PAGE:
Comment - Rule 3.5

[1] Many forms of improper influence upon a tribunal are proscribed by criminal law. Others are specified in the ABA Model Code of Judicial Conduct, with which an advocate should be familiar. A lawyer is required to avoid contributing to a violation of such provisions.

[2] The advocate's function is to present evidence and argument so that the cause may be decided according to law. Refraining from abusive or obstreperous conduct is a corollary of the advocate's right to speak on behalf of litigants. A lawyer may stand firm against abuse by a judge but should avoid reciprocation; the judge's default is no justification for similar dereliction by an advocate. An advocate can present the cause, protect the record for subsequent review and preserve professional integrity by patient firmness no less effectively than by belligerence or theatrics.

Comment - Rule 3.6

[1] It is difficult to strike a balance between protecting the right to a fair trial and safeguarding the right of free expression. Preserving the right to a fair trial necessarily entails some curtailment of the information that may be disseminated about a party prior to trial, particularly where trial by jury is involved. If there were no such limits, the result would be the practical nullification of the protective effect of the rules of forensic decorum and the exclusionary rules of evidence. On the other hand, there are vital social interests served by the free dissemination of information about events having legal consequences and about legal proceedings themselves. The public has a right to know about threats to its safety and measures aimed at assuring its security. It also has a legitimate interest in the conduct of judicial proceedings, particularly in matters of general public concern. Furthermore, the subject matter of legal proceedings is often of direct significance in debate and deliberation over questions of public policy.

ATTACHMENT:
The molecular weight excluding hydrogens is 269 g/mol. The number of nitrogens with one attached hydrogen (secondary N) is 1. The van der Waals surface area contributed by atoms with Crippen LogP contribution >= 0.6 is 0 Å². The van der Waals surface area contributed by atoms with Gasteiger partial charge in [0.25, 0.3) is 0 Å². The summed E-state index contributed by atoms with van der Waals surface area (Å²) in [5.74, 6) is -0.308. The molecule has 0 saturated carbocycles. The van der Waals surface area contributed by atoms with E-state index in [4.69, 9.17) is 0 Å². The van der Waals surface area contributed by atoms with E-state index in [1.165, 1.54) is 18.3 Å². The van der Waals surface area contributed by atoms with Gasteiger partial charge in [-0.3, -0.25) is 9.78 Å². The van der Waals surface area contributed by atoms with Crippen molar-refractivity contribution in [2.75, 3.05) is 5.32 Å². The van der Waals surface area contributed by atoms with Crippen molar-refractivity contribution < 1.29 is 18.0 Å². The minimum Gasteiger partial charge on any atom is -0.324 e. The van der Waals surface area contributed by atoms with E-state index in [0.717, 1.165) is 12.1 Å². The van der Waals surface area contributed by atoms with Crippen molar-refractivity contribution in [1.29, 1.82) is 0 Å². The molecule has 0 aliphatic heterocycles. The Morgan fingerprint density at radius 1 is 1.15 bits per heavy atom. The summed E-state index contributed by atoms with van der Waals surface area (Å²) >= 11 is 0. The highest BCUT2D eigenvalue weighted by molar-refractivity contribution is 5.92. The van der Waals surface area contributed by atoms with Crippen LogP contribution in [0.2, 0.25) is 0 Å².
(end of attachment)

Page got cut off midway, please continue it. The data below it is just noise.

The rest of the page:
[2] No body of rules can simultaneously satisfy all interests of fair trial and all those of free expression. The formula in this Rule is based upon the ABA Model Code of Professional Responsibility and the ABA Standards Relating to Fair Trial and Free Press, as amended in 1978.

[3] Special rules of confidentiality may validly govern proceedings in juvenile, domestic relations and mental disability proceedings, and perhaps other types of litigation. Rule 3.4(c) requires compliance with such Rules.

Comment - Rule 3.7

[1] Combining the roles of advocate and witness can prejudice the opposing party and can involve a conflict of interest between the lawyer and client.

[2] The opposing party has proper objection where the combination of roles may prejudice that party's rights in the litigation. A witness is required to testify on the basis of personal knowledge, while an advocate is expected to explain and comment on evidence given by others. It may not be clear whether a statement by an advocate-witness should be taken as proof or as an analysis of the proof.

[3] Paragraph (a)(1) recognizes that if the testimony will be uncontested, the ambiguities in the dual role are purely theoretical. Paragraph (a)(2) recognizes that where the testimony concerns the extent and value of legal services rendered in the action in which the testimony is offered, permitting the lawyers to testify avoids the need for a second trial with new counsel to resolve that issue. Moreover, in such a situation the judge has firsthand knowledge of the matter in issue; hence, there is less dependence on the adversary process to test the credibility of the testimony.